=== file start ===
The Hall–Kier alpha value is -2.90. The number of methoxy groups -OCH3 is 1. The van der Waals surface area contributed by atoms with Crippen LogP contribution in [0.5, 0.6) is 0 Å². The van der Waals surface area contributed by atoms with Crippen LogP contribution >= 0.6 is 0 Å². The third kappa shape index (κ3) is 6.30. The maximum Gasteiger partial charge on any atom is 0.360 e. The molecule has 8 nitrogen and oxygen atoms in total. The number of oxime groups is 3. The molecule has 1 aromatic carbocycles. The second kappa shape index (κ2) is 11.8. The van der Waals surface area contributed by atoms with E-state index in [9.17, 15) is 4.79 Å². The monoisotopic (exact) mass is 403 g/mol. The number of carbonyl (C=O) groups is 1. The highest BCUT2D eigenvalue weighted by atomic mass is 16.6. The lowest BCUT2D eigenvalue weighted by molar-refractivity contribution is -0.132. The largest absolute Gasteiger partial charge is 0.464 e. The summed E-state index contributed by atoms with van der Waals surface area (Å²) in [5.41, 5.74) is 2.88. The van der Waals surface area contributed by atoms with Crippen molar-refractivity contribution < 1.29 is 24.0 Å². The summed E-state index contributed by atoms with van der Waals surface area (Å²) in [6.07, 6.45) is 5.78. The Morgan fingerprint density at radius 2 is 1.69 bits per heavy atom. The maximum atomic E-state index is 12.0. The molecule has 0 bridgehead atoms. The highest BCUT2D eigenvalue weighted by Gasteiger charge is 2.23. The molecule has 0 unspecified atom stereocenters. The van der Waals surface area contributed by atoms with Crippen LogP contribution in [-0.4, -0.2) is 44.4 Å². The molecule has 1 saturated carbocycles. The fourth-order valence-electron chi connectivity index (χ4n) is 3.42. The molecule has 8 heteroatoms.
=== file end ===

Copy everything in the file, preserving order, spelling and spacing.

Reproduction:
The Hall–Kier alpha value is -2.90. The number of methoxy groups -OCH3 is 1. The van der Waals surface area contributed by atoms with Crippen LogP contribution in [0.5, 0.6) is 0 Å². The van der Waals surface area contributed by atoms with Crippen LogP contribution >= 0.6 is 0 Å². The third kappa shape index (κ3) is 6.30. The maximum Gasteiger partial charge on any atom is 0.360 e. The molecule has 8 nitrogen and oxygen atoms in total. The number of oxime groups is 3. The molecule has 1 aromatic carbocycles. The second kappa shape index (κ2) is 11.8. The van der Waals surface area contributed by atoms with E-state index in [9.17, 15) is 4.79 Å². The monoisotopic (exact) mass is 403 g/mol. The number of carbonyl (C=O) groups is 1. The highest BCUT2D eigenvalue weighted by atomic mass is 16.6. The lowest BCUT2D eigenvalue weighted by molar-refractivity contribution is -0.132. The largest absolute Gasteiger partial charge is 0.464 e. The summed E-state index contributed by atoms with van der Waals surface area (Å²) in [5.41, 5.74) is 2.88. The van der Waals surface area contributed by atoms with Crippen molar-refractivity contribution < 1.29 is 24.0 Å². The summed E-state index contributed by atoms with van der Waals surface area (Å²) in [6.07, 6.45) is 5.78. The Morgan fingerprint density at radius 2 is 1.69 bits per heavy atom. The maximum atomic E-state index is 12.0. The molecule has 0 bridgehead atoms. The highest BCUT2D eigenvalue weighted by Gasteiger charge is 2.23. The molecule has 0 unspecified atom stereocenters. The van der Waals surface area contributed by atoms with Crippen LogP contribution in [-0.4, -0.2) is 44.4 Å². The molecule has 1 saturated carbocycles. The fourth-order valence-electron chi connectivity index (χ4n) is 3.42. The molecule has 8 heteroatoms.